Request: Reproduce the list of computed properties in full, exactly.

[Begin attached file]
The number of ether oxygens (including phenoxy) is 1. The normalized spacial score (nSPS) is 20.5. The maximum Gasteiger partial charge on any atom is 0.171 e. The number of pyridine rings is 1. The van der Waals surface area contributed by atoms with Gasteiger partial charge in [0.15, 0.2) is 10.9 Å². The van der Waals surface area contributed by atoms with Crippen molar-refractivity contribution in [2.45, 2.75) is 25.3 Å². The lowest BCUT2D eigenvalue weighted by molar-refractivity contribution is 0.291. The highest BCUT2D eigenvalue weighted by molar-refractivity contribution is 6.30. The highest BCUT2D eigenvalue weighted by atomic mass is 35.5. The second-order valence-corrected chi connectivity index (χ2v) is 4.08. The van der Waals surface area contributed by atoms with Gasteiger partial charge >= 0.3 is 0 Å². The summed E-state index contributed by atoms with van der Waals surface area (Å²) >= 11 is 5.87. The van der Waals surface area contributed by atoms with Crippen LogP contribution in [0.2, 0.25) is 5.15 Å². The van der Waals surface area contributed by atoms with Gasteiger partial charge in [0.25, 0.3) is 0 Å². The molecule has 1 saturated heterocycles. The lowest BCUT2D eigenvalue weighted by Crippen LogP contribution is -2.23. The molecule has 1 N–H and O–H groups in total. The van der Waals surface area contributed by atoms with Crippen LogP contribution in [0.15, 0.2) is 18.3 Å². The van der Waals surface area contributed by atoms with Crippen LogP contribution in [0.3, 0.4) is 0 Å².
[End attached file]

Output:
The number of ether oxygens (including phenoxy) is 1. The normalized spacial score (nSPS) is 20.5. The maximum Gasteiger partial charge on any atom is 0.171 e. The number of pyridine rings is 1. The van der Waals surface area contributed by atoms with Gasteiger partial charge in [0.15, 0.2) is 10.9 Å². The van der Waals surface area contributed by atoms with Crippen molar-refractivity contribution in [2.45, 2.75) is 25.3 Å². The lowest BCUT2D eigenvalue weighted by molar-refractivity contribution is 0.291. The highest BCUT2D eigenvalue weighted by molar-refractivity contribution is 6.30. The highest BCUT2D eigenvalue weighted by atomic mass is 35.5. The second-order valence-corrected chi connectivity index (χ2v) is 4.08. The van der Waals surface area contributed by atoms with Gasteiger partial charge >= 0.3 is 0 Å². The summed E-state index contributed by atoms with van der Waals surface area (Å²) >= 11 is 5.87. The van der Waals surface area contributed by atoms with Crippen LogP contribution in [0.2, 0.25) is 5.15 Å². The van der Waals surface area contributed by atoms with Gasteiger partial charge in [0.25, 0.3) is 0 Å². The molecule has 1 saturated heterocycles. The lowest BCUT2D eigenvalue weighted by Crippen LogP contribution is -2.23. The molecule has 1 N–H and O–H groups in total. The van der Waals surface area contributed by atoms with Crippen LogP contribution in [0.15, 0.2) is 18.3 Å². The van der Waals surface area contributed by atoms with Crippen LogP contribution in [0.3, 0.4) is 0 Å².